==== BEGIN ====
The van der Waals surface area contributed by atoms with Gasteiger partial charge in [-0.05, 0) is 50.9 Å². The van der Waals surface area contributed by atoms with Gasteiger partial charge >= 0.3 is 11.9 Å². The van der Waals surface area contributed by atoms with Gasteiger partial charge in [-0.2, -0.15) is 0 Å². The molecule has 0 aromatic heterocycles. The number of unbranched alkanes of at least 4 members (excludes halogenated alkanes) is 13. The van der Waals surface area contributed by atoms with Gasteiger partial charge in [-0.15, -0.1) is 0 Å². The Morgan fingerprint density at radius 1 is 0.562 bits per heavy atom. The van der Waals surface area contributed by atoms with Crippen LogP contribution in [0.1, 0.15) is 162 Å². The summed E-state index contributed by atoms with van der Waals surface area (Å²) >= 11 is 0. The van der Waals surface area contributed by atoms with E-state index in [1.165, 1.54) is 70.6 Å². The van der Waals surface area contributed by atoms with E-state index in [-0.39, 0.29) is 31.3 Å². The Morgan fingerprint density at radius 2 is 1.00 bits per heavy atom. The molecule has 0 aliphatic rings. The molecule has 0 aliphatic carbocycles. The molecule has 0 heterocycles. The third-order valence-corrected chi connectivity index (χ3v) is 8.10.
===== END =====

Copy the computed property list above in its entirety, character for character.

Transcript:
The van der Waals surface area contributed by atoms with Gasteiger partial charge in [-0.05, 0) is 50.9 Å². The van der Waals surface area contributed by atoms with Gasteiger partial charge >= 0.3 is 11.9 Å². The van der Waals surface area contributed by atoms with Gasteiger partial charge in [-0.2, -0.15) is 0 Å². The molecule has 0 aromatic heterocycles. The number of unbranched alkanes of at least 4 members (excludes halogenated alkanes) is 13. The van der Waals surface area contributed by atoms with Gasteiger partial charge in [-0.15, -0.1) is 0 Å². The Morgan fingerprint density at radius 1 is 0.562 bits per heavy atom. The van der Waals surface area contributed by atoms with Crippen LogP contribution in [0.1, 0.15) is 162 Å². The summed E-state index contributed by atoms with van der Waals surface area (Å²) >= 11 is 0. The van der Waals surface area contributed by atoms with E-state index in [1.165, 1.54) is 70.6 Å². The van der Waals surface area contributed by atoms with E-state index in [-0.39, 0.29) is 31.3 Å². The Morgan fingerprint density at radius 2 is 1.00 bits per heavy atom. The molecule has 0 aliphatic rings. The molecule has 0 aliphatic carbocycles. The molecule has 0 heterocycles. The third-order valence-corrected chi connectivity index (χ3v) is 8.10.